Nosferatu :: Site Index

Cast | Crew | Background | Story | Source | Subtext | Verdict | Mini Photo-Stills | Photo Stills - Eureka! Masters of Cinema Dvd | Nosteratu UK Dvd Review | Nosteratu UK 2 Dvd Set (2001) | F.W. Murnau | Max Schreck | Advertise | Nosferatu Dvds available @ amazon.com | Search Site

Nosferatu :: Crew & Cast

Nosferatu - Eine Symphonie des Grauens

Cast:
Max Schreck (Count Orlok/Nosferatu)
Alexander Granach (Broker Knock)
Gustav von Wangenheim (Thomas Hutter)
Greta Schroder (Ellen Hutter)
Georg H. Schnell (Westrenka)
Ruth Landshoff (Lucy Westrenka)
John Gottowt (Professor Bulwer)
Gustav Botz (Dr Sievers)
Max Nemetz (Captain)
Wolfgang Heinz (First mate)

Crew:
Director F.W. Murnau
Writer Henrik Galeen
Novel Dracula by Bram Stoker (uncredited)
Producer Enrico Dieckmann and Albin Grau
Cinematography Gunther Krampf and Fritz Amo Wagner
Production Design Albin Grau, Jofa-Atelier Berlin-Johannisthal and Prana-Film

Nosferatu :: Story

It is 1838 and the estate agent Thomas Hutter has been asked to go to Transylvania to sell a house to Count Orlok. Saying farewell to his new wife he eagerly travels to the Count's remote castle. Here he meets the frightening, hardly human-looking, Orlok. They talk deep into the night and the next morning Thomas wakes up to find himself with two bite marks on his neck. Slowly Thomas realises that his host is a vampire, the legendary Nosferatu. But, it is too late. Trapped in the castle, the man cannot escape as Nosferatu comes to his room at night to suck his blood.

Meanwhile in Bremen, Thomas' wife, Ellen, is having a disturbed dream. She knows that something is wrong with her husband and calls out to him in her sleep. The Count senses Ellen's psychic connection to Thomas and turns away from his victim, deciding instead to travel to Bremen to take this woman. He buries himself in a stack of coffins filled with soil (Vampires must always sleep in the same ground in which they were buried) and sets off for Germany by boat. As he travels he brings plague and pestilence to the whole of the ship's crew, who all die, and to every port he calls at. Finally he arrives in Bremen, which then also becomes engulfed by disease.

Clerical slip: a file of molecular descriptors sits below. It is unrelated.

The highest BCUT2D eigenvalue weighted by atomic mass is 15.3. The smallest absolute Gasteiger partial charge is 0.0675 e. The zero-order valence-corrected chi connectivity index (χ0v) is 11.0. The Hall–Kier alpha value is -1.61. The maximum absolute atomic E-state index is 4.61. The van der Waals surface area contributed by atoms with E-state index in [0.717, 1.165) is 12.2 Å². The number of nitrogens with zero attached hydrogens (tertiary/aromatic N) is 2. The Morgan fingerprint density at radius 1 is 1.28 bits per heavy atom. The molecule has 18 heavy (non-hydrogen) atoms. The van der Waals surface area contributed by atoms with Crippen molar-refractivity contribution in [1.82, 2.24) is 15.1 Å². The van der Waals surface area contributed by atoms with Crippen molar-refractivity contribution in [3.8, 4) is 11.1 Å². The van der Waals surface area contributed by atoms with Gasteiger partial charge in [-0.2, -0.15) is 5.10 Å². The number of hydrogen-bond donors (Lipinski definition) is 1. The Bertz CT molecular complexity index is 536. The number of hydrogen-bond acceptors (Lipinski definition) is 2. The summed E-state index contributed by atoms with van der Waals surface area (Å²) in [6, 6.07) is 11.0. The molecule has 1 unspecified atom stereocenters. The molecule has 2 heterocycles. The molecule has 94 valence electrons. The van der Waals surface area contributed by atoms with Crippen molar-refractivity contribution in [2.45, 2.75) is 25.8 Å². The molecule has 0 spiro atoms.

Back in Transylvania Thomas has escaped the castle and is hurrying back to Ellen to warn her of Nosferatu's intentions. Once reunited, Ellen fears that Nosferatu will return to continue feeding on her husband to turn him into a vampire, so she tries to find a way of destroying the monster. She discovers the 'Book of Vampires,' in which she learns that if a woman pure of heart sacrifices herself freely to the vampire and manages to keep him in their room until the cock crows then his power is lost. Ellen decides that she will give herself up to save her husband. She entices the Count to her room, who feeds off her until dawn, at which point he simply vanishes in a puff of smoke. For a brief moment Ellen raises her head as her husband comes into her room. Tragically there is nothing he can do. Both he and the town are saved but she has lost all her blood and so dies in Thomas' arms.

Nosferatu Eureka Masters of Cinema UK Dvd
Nosferatu
Photo Still, 1921
© Eureka! - Masters of Cinema Series - Blu-Ray Direct Link: amazon.co.uk

Nosferatu :: Background

A Prana-Films production, apart from being directed by F.W. Murnau Nosferatu starred Max Shreck in the starring role as the undead Graf Orlock.

Though most film historians claim this to be the first screen appearance of Dracula this is incorrect. This film was, in fact, the second screen appearance of Dracula. The first was a European short film in which a psychotic actor thinks he truly is Dracula, and goads on a person to shoot him to prove him right. The film is called Dracula's Death, and as one can glean, the actor was quite wrong. Nosferatu was and continues to be one of the few Dracula films to convey the same sense of disgust and repulsiveness that Stoker originally intended for the character (the only others are the 1979 remake of Nosferatu and 1993's Bram Stoker's Dracula, where the repuslive old man-beast occupies the screen with the same seductive nobleman we've come to know and love). This time around, Orlock/Dracula is a rat-like plague carrier, as repugnant as the beasts he controls.